Friday, May 14, 2010

Consequences of drinking

This morning I woke up in bed screaming. As seems to happen on an annual basis, I'd drunk enough last night to rinse all the essential salts and other minerals from my body, and thus my left calf had decided to cramp up to the point that it felt the muscle was about to detach from my leg and spang across the room.

For the rest of the day I walked around rather gingerly, fearing that my leg would suddenly give way and I'd be (inexplicably to my coworkers) thrashing around on the office floor, yelling oaths and decrying the unkind Creator of a universe that would make things like this happen to me.

This fate escaped me, and so at six I decided to brave things and head to the gym, where I spent an unpleasant fifteen minutes running on a treadmill, ten minutes on a stationary bicycle, and five minutes on a rowing machine.  It was only after I'd spent five minutes yanking on the rowing machine that I noticed there was a lever to adjust the difficulty, and it was set towards the big-and-beefy-I'm-a-hard-man-with-buns-of-steel setting.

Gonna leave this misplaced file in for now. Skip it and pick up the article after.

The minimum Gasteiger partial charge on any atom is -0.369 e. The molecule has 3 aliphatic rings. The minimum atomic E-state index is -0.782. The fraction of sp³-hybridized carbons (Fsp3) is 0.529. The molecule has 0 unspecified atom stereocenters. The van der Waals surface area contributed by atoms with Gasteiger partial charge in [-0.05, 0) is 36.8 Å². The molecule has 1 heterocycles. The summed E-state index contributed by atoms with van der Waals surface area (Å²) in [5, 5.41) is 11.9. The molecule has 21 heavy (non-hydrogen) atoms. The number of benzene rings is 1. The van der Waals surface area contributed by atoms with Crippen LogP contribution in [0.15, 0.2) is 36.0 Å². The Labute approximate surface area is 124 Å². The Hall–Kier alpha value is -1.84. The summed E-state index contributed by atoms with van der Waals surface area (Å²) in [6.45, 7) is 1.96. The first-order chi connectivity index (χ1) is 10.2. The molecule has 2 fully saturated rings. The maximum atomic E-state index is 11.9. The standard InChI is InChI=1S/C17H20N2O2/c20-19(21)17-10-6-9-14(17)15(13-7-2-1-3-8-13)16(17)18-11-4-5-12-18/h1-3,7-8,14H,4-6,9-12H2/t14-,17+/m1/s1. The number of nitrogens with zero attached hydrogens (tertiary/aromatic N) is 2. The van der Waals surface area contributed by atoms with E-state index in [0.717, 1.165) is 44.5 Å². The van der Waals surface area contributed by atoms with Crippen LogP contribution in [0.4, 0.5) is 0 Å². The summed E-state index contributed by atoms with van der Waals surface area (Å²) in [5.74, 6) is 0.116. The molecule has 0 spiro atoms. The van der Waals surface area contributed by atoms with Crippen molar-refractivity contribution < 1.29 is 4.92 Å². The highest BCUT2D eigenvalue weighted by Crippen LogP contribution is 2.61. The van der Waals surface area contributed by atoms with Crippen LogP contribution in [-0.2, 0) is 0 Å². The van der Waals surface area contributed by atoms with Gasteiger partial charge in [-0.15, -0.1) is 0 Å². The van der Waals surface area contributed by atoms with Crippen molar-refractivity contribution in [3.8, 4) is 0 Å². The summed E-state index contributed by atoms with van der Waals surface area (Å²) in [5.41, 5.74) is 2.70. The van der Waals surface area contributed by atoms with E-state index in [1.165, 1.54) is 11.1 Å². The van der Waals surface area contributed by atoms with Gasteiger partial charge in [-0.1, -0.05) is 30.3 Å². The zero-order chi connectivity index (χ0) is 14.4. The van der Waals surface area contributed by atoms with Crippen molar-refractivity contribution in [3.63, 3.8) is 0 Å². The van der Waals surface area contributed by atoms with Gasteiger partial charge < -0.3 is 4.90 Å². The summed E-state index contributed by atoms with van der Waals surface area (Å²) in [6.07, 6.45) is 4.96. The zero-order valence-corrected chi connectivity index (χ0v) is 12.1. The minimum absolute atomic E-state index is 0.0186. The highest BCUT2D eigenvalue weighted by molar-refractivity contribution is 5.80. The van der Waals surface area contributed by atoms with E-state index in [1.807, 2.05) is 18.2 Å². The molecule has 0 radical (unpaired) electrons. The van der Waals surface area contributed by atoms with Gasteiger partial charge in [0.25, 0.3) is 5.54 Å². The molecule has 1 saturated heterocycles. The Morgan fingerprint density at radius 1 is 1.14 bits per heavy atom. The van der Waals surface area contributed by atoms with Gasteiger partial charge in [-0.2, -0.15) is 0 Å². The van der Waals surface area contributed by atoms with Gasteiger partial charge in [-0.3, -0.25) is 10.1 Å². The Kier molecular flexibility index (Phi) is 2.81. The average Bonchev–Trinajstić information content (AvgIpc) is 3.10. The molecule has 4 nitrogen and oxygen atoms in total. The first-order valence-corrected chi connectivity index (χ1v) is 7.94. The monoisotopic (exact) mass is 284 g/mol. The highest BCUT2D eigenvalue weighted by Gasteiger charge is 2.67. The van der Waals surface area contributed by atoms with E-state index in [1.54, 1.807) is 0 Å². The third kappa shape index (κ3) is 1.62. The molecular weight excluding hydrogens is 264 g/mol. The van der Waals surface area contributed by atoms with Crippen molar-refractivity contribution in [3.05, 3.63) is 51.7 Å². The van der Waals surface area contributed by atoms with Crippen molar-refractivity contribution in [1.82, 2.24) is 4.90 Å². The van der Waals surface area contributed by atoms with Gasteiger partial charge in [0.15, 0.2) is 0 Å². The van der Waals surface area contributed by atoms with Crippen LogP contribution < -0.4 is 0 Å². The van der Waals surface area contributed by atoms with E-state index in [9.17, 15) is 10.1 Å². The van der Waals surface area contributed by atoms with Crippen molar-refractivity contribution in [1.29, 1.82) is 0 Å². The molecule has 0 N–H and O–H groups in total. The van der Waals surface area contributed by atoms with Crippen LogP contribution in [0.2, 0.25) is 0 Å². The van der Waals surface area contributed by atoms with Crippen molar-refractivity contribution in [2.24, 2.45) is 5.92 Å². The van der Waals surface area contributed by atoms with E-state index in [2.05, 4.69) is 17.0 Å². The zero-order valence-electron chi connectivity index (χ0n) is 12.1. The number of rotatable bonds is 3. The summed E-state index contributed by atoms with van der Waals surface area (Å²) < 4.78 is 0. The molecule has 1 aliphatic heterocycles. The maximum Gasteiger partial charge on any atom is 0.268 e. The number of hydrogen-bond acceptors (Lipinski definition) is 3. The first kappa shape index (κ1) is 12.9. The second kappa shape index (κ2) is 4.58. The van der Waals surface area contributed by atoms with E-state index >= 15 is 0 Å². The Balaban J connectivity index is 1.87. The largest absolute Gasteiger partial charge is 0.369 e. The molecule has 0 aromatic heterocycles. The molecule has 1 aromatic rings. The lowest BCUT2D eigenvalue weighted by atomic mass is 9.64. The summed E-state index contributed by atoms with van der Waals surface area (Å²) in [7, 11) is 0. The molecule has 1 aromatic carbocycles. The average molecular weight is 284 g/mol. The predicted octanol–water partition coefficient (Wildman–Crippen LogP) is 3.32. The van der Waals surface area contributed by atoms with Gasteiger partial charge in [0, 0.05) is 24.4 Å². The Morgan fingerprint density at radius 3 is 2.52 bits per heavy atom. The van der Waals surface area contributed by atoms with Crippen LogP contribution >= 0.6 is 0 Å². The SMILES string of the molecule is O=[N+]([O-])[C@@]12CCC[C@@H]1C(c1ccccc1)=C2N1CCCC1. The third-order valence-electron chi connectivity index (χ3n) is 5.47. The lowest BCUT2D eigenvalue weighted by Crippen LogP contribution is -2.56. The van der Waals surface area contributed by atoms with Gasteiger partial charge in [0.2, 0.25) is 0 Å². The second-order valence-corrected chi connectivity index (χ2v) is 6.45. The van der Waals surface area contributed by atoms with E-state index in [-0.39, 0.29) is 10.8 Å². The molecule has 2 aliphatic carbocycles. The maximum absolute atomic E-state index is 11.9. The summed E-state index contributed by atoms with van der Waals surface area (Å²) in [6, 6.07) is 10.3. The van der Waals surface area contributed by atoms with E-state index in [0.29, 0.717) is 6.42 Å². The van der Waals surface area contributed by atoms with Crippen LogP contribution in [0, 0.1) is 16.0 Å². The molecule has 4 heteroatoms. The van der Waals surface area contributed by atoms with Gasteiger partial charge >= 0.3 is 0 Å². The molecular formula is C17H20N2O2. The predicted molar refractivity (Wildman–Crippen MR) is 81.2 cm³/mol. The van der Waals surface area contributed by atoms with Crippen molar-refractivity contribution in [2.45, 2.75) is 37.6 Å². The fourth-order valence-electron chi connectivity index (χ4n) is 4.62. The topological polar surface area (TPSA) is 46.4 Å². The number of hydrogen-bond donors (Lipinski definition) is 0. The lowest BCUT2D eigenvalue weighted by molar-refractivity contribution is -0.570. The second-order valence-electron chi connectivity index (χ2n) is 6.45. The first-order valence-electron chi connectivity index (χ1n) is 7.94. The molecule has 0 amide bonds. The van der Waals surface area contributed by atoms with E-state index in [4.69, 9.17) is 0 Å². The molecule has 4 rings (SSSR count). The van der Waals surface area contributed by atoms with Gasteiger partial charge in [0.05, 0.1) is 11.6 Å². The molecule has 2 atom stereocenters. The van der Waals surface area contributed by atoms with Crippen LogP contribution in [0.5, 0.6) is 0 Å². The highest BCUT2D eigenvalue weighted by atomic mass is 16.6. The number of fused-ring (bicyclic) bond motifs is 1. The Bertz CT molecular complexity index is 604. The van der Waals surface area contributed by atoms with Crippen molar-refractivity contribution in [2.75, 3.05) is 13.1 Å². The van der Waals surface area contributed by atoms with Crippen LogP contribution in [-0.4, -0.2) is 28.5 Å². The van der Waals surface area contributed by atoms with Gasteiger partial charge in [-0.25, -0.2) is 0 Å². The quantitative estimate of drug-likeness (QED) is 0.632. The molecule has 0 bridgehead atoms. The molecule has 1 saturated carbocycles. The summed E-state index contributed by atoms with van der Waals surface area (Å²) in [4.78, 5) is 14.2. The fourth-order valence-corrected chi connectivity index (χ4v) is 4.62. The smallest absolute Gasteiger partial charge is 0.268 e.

There was no point adjusting it once I'd finished, and indeed, when I'd started, there'd been somebody on the next machine over, and I'd have felt [stupidly] self-conscious to have adjusted it down to an appropriate level for myself, so it wouldn't have made any difference anyway.  But now I feel as tired as Sisyphus must have after pushing that stone uphill all day, and while we might imagine he was quite happy, he didn't have to put up with Microsoft Excel and handwriting KML files until your eyes begin to bleed.  Yep, I reckon the life of an office drone is several orders of magnitude harsher than pushing inconvenient objects up slopes throughout eternity, and anyone who thinks Prometheus was hard done by because of all that business with his liver should just spend a day trying to stop Powerpoint mucking up the format of your carefully crafted graphs for the tenth time.  (I'd say nth time, but there aren't good tools for iterating reports the way I want, so the joy of referring to things by abstracted indical numbers is denied me by Office.  Cheers, Bill G.)

I shambled home after this, reading some more of the story of Chiang Kai Shek and the Communists; it's interesting how it now veers between farce and tragedy, and once again I count myself lucky that I wasn't living in China in the first half of the twentieth century.


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